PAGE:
‘A Death In Vienna’ is the 4th book in Daniel Silva’s Gabriel Allon series, and I think I’m enjoying this series more with each book that I read.
Once again, Gabriel Allon is living his quiet other life as master art restorer Mario Delvecchio. He is restoring a Bellini altarpiece in Vienna and living with his girlfriend Chiara. But the quiet life never seems to last for Gabriel. When the Vienna office of ‘Wartime Claims and Inquiries’ (an organisation responsible for tracking down outstanding Holocaust issues) is blown up, Gabriel’s friend Eli Lavon is nearly killed and two of his staff are killed. Gabriel is called back to service as an Israeli spy to track down the killer and the reason for the bombing.
While visiting Eli Lavon in hospital, Gabriel is approached by an old man named Max Klein who believes that the prosperous Viennese businessman Ludwig Vogel is in fact SS Sturmbannführer Erich Radek who was responsible for disposing of murdered bodies during WWII. The Wartime Claims office was bombed after Klein alerted Lavon of his suspicions.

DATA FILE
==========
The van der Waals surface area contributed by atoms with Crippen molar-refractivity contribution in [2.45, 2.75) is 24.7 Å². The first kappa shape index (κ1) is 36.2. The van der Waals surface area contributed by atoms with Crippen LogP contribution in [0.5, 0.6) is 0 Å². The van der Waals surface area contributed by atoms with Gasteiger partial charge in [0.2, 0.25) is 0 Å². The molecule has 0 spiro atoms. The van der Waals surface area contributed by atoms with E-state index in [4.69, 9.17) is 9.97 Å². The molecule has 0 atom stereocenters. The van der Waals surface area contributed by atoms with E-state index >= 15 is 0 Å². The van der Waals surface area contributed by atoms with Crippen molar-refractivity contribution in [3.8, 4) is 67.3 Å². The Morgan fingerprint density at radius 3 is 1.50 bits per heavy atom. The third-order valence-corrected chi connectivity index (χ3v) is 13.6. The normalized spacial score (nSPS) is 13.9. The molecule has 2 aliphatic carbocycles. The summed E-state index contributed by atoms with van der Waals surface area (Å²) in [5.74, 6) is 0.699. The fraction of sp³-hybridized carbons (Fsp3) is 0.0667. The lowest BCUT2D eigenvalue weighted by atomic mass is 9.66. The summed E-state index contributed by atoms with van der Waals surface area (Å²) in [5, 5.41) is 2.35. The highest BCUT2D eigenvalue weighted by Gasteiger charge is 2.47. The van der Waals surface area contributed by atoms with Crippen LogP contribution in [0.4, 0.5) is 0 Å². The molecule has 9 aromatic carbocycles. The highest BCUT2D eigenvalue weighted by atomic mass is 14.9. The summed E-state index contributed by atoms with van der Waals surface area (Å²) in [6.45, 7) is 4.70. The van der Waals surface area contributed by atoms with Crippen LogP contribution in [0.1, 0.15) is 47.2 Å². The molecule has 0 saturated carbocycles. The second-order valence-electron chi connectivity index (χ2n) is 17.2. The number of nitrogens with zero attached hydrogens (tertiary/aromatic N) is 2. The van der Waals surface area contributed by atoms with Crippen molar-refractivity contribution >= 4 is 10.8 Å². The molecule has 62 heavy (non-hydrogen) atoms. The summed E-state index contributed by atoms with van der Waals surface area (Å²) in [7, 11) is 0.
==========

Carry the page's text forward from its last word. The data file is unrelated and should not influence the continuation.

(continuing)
Gabriel focuses on trying to prove Klein’s suspicions. His investigations take him to the Vatican and to South America where he discovers not only Vatican priests, but also the CIA have been responsible for helping to cover up the identities of Nazi war criminals. The investigation also takes Gabriel into his own past and his mother’s time at Birkenau during the war.
This book really delves into the horrors of the Nazi death camps during WWII where people’s survival was dependant on luck and the whims of those who ran the camps. So many people were killed that body disposal became a major issue.
The plot of this book was extremely realistic and the retelling of history was absolutely chilling. I’ve already read the next in the series – ‘Prince of Fire’, so will be continuing with book 6 – ‘The Messenger’.
Book Published 2004